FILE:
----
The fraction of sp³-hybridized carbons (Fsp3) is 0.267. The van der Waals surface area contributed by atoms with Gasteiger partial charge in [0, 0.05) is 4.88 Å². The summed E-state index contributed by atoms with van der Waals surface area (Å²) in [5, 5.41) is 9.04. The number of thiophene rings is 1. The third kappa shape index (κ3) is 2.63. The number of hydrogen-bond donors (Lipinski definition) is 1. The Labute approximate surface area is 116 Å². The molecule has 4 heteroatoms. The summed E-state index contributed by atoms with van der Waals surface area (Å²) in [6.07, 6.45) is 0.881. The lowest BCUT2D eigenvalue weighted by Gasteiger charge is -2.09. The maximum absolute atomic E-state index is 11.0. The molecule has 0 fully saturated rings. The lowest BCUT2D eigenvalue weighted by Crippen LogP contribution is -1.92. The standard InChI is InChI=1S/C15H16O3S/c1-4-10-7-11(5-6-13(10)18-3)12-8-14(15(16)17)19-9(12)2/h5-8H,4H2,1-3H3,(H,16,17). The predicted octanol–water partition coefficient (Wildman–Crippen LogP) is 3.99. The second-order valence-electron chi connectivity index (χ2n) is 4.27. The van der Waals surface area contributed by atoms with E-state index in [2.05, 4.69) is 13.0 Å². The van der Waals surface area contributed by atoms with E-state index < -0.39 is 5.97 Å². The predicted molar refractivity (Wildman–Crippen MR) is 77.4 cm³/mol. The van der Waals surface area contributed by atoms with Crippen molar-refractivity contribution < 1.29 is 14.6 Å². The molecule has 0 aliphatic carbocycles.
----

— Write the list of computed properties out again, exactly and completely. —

The fraction of sp³-hybridized carbons (Fsp3) is 0.267. The van der Waals surface area contributed by atoms with Gasteiger partial charge in [0, 0.05) is 4.88 Å². The summed E-state index contributed by atoms with van der Waals surface area (Å²) in [5, 5.41) is 9.04. The number of thiophene rings is 1. The third kappa shape index (κ3) is 2.63. The number of hydrogen-bond donors (Lipinski definition) is 1. The Labute approximate surface area is 116 Å². The molecule has 4 heteroatoms. The summed E-state index contributed by atoms with van der Waals surface area (Å²) in [6.07, 6.45) is 0.881. The lowest BCUT2D eigenvalue weighted by Gasteiger charge is -2.09. The maximum absolute atomic E-state index is 11.0. The molecule has 0 fully saturated rings. The lowest BCUT2D eigenvalue weighted by Crippen LogP contribution is -1.92. The standard InChI is InChI=1S/C15H16O3S/c1-4-10-7-11(5-6-13(10)18-3)12-8-14(15(16)17)19-9(12)2/h5-8H,4H2,1-3H3,(H,16,17). The predicted octanol–water partition coefficient (Wildman–Crippen LogP) is 3.99. The second-order valence-electron chi connectivity index (χ2n) is 4.27. The van der Waals surface area contributed by atoms with E-state index in [2.05, 4.69) is 13.0 Å². The van der Waals surface area contributed by atoms with E-state index < -0.39 is 5.97 Å². The predicted molar refractivity (Wildman–Crippen MR) is 77.4 cm³/mol. The van der Waals surface area contributed by atoms with Crippen molar-refractivity contribution < 1.29 is 14.6 Å². The molecule has 0 aliphatic carbocycles.